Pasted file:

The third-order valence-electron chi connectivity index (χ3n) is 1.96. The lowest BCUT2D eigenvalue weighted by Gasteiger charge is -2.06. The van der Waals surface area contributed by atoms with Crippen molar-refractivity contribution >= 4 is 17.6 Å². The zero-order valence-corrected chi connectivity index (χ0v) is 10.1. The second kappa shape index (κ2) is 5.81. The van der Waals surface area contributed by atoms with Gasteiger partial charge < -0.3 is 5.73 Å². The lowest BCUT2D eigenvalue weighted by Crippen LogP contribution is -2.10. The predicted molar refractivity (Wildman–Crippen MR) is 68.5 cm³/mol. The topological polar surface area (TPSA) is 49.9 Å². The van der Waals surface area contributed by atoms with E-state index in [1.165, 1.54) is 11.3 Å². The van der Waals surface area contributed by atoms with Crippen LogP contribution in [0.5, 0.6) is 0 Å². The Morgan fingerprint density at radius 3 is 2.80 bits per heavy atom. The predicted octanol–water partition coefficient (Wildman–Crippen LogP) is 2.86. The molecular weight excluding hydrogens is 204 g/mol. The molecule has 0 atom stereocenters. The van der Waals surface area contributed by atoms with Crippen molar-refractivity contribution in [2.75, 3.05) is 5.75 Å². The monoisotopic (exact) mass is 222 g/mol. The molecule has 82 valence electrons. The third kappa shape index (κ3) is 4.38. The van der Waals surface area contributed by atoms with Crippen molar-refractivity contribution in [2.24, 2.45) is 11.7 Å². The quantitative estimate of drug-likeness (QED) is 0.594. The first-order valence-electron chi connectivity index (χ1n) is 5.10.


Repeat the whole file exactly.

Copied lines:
The third-order valence-electron chi connectivity index (χ3n) is 1.96. The lowest BCUT2D eigenvalue weighted by Gasteiger charge is -2.06. The van der Waals surface area contributed by atoms with Crippen molar-refractivity contribution >= 4 is 17.6 Å². The zero-order valence-corrected chi connectivity index (χ0v) is 10.1. The second kappa shape index (κ2) is 5.81. The van der Waals surface area contributed by atoms with Gasteiger partial charge < -0.3 is 5.73 Å². The lowest BCUT2D eigenvalue weighted by Crippen LogP contribution is -2.10. The predicted molar refractivity (Wildman–Crippen MR) is 68.5 cm³/mol. The topological polar surface area (TPSA) is 49.9 Å². The van der Waals surface area contributed by atoms with E-state index in [1.165, 1.54) is 11.3 Å². The van der Waals surface area contributed by atoms with Crippen LogP contribution in [0.5, 0.6) is 0 Å². The Morgan fingerprint density at radius 3 is 2.80 bits per heavy atom. The predicted octanol–water partition coefficient (Wildman–Crippen LogP) is 2.86. The molecular weight excluding hydrogens is 204 g/mol. The molecule has 0 atom stereocenters. The van der Waals surface area contributed by atoms with Crippen molar-refractivity contribution in [2.75, 3.05) is 5.75 Å². The monoisotopic (exact) mass is 222 g/mol. The molecule has 82 valence electrons. The third kappa shape index (κ3) is 4.38. The van der Waals surface area contributed by atoms with Crippen molar-refractivity contribution in [2.24, 2.45) is 11.7 Å². The quantitative estimate of drug-likeness (QED) is 0.594. The first-order valence-electron chi connectivity index (χ1n) is 5.10.